Editor's note: Ben Richardson resigned from Bloomberg News last month after a 13-year career at the company covering Asia. Most recently, he worked on Bloomberg's controversial stories on Chinese political elites and wealth. The opinions expressed in this commentary are solely his.
(CNN) -- As Chairman of the Joint Chiefs of Staff, General Martin E. Dempsey is the top-ranking officer in the United States armed forces, the most powerful fighting machine the world has ever known. The Irish-American general married his high-school sweetheart, Deanie. They have three children, Chris, Megan and Caitlin. We even know the names of their sons- and daughter-in-law, as well as those of their grandchildren.
I have no need to know these personal details, but it's a great comfort that the U.S. military feels it should make them freely available. It's part and parcel of the transparency and accountability that maintains trust in an open society. This trust is never absolute, and often betrayed. But there are peaceful mechanisms to question it, to tear it down and to restore it.
Now consider China. As part of the triumvirate running the Central Military Commission up until his retirement in 2012, General Xu Caihou was of a comparable level of seniority to Dempsey. But all we know of him from official biographies is the dry details of his rise through the ranks. When he became the latest "tiger" caught in President Xi Jinping's anti-corruption campaign last month, we were suddenly confronted with stories about his family's role in the sordid graft -- including a multimillion-dollar pre-paid debit card given to his daughter as a gift. She was arrested, along with her mother, according to media reports.
Such high-profile cases are designed to lend credence to Xi's vow to root out corruption at all levels, taking down the tigers as well as the flies. His biggest scalp to date: former Politburo Standing Committee member Zhou Yongkang. Officials are reported to have seized at least $14.5 billion from his family, friends and associates.
But the cases also highlight a fundamental flaw in China's political system: the state-sponsored veil of secrecy that shrouds the links between power and wealth, links that typically begin with the family.
These ties are a problem for societies everywhere. Forbes in August exposed how Isabel dos Santos, the daughter of Angola's president, built a $3 billion fortune on ties to her father. Turkish leader Recep Tayyip Erdogan is embroiled in a corruption scandal involving his son.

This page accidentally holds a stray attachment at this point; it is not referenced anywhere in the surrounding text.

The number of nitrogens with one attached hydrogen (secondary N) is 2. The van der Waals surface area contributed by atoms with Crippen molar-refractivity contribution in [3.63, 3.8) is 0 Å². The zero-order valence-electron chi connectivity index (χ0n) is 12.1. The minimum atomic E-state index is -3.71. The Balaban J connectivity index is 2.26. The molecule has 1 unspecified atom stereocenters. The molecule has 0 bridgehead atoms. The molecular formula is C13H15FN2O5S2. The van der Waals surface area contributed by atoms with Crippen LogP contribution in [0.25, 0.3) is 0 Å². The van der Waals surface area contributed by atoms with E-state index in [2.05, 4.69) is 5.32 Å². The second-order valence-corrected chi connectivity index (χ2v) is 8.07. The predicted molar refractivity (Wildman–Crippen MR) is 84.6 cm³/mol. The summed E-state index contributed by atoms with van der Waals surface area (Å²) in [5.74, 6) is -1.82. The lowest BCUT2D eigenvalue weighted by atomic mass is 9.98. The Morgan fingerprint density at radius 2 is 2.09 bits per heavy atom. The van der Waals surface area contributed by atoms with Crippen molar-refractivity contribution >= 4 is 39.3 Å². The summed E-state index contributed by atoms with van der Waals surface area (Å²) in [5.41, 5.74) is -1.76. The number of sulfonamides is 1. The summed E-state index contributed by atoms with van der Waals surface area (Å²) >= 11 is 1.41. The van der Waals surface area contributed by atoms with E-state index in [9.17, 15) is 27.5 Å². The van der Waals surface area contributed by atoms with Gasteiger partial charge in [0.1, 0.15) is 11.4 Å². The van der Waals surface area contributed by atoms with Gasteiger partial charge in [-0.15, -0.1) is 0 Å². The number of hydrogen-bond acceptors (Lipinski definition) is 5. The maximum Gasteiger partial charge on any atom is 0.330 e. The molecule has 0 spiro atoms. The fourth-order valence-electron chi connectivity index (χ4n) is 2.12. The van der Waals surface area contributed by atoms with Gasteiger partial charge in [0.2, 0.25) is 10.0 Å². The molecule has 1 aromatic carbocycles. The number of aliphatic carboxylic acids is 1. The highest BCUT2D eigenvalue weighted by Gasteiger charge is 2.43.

In China, this matters more. For a start, the success of its increasingly global economy acts as a potent advertisement for the Communist Party's political model. The Party's paranoid control of information about its leaders and their families is coupled with a massive state apparatus dedicated to repressing a free press that could otherwise be relied on to expose those ties.
Former Chinese premier Wen Jiabao talked often of the need to "govern in the sunshine," only for his family's corruption to be exposed in the New York Times in 2012. Earlier that year, the wealth Xi's family had amassed was documented by a team of Bloomberg journalists -- of which I was one. Both organizations continue to suffer well-reported repercussions from digging around in the forbidden zone that surrounds the ruling elite and their families.
While Barack Obama's kids are photographed strolling along China's Great Wall, Xi's daughter, Xi Mingzhe, studied under a pseudonym at Harvard. There were unconfirmed whispers of an internship at a Wall Street bank.
This kind of information matters far beyond the tittle-tattle of society pages in newspapers. Without knowing the ties binding wealth to power, it's impossible to truly understand the motives that guide policy and the deployment of capital.
When North Korean leader Kim Jong-un last year purged and executed his uncle, Jang Song-thaek, the official account included charges of corruption. Yet there were few commentators who saw anything but a campaign to remove a political opponent.
For sure, North Korea is a grotesque and bankrupt mutation of China's political model, but at a fundamental level they remain alarmingly alike. Why should we be willing to accept Xi's rationale for the ongoing purges in China, and so hasty to reject Kim's?
In truth, we can't and shouldn't believe either regime.
There is one simple way for Xi to prove without doubt that he's the real deal: publish the family trees of the Politburo on the Communist Party website and introduce a public register of interests for all officials so that they can truly be under the supervision of the people.
The opinions expressed in this commentary are solely those of Ben Richardson.